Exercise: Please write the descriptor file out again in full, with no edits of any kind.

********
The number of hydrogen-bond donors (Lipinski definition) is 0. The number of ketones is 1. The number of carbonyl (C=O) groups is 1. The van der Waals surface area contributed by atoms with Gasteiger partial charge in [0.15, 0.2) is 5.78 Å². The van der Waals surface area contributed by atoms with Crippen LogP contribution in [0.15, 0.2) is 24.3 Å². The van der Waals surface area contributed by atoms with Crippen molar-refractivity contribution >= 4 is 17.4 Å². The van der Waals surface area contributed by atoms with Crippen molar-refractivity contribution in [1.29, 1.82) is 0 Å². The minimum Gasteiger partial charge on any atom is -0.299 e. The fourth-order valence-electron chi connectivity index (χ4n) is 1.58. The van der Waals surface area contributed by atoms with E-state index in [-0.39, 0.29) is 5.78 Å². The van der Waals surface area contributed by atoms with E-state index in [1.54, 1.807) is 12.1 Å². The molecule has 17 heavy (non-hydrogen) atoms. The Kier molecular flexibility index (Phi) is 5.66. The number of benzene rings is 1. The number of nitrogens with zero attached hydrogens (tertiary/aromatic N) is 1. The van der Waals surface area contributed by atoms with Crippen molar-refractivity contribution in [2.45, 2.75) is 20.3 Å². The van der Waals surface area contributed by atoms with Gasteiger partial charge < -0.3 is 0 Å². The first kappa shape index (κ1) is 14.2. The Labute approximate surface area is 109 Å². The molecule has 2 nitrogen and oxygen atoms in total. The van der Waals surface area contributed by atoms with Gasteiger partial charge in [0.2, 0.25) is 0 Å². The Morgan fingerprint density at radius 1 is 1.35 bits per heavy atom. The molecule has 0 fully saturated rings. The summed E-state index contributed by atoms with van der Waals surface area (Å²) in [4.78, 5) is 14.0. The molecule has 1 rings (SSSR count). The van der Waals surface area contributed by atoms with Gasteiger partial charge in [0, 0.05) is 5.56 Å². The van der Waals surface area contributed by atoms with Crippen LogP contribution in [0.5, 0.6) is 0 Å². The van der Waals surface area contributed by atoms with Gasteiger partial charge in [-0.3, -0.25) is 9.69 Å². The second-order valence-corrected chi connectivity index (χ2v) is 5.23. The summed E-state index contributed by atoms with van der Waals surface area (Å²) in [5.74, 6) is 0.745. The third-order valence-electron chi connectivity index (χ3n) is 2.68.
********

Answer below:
The number of hydrogen-bond donors (Lipinski definition) is 0. The number of ketones is 1. The number of carbonyl (C=O) groups is 1. The van der Waals surface area contributed by atoms with Gasteiger partial charge in [0.15, 0.2) is 5.78 Å². The van der Waals surface area contributed by atoms with Crippen LogP contribution in [0.15, 0.2) is 24.3 Å². The van der Waals surface area contributed by atoms with Crippen molar-refractivity contribution >= 4 is 17.4 Å². The van der Waals surface area contributed by atoms with Crippen molar-refractivity contribution in [1.29, 1.82) is 0 Å². The minimum Gasteiger partial charge on any atom is -0.299 e. The fourth-order valence-electron chi connectivity index (χ4n) is 1.58. The van der Waals surface area contributed by atoms with E-state index in [-0.39, 0.29) is 5.78 Å². The van der Waals surface area contributed by atoms with E-state index in [1.54, 1.807) is 12.1 Å². The molecule has 17 heavy (non-hydrogen) atoms. The Kier molecular flexibility index (Phi) is 5.66. The number of benzene rings is 1. The number of nitrogens with zero attached hydrogens (tertiary/aromatic N) is 1. The van der Waals surface area contributed by atoms with Crippen molar-refractivity contribution in [2.45, 2.75) is 20.3 Å². The van der Waals surface area contributed by atoms with Gasteiger partial charge < -0.3 is 0 Å². The first kappa shape index (κ1) is 14.2. The Labute approximate surface area is 109 Å². The molecule has 2 nitrogen and oxygen atoms in total. The van der Waals surface area contributed by atoms with Gasteiger partial charge in [0.2, 0.25) is 0 Å². The Morgan fingerprint density at radius 1 is 1.35 bits per heavy atom. The molecule has 0 fully saturated rings. The summed E-state index contributed by atoms with van der Waals surface area (Å²) in [4.78, 5) is 14.0. The molecule has 1 rings (SSSR count). The van der Waals surface area contributed by atoms with Gasteiger partial charge in [0, 0.05) is 5.56 Å². The van der Waals surface area contributed by atoms with Crippen LogP contribution in [0.5, 0.6) is 0 Å². The van der Waals surface area contributed by atoms with Gasteiger partial charge in [-0.3, -0.25) is 9.69 Å². The second-order valence-corrected chi connectivity index (χ2v) is 5.23. The summed E-state index contributed by atoms with van der Waals surface area (Å²) in [5.74, 6) is 0.745. The third-order valence-electron chi connectivity index (χ3n) is 2.68.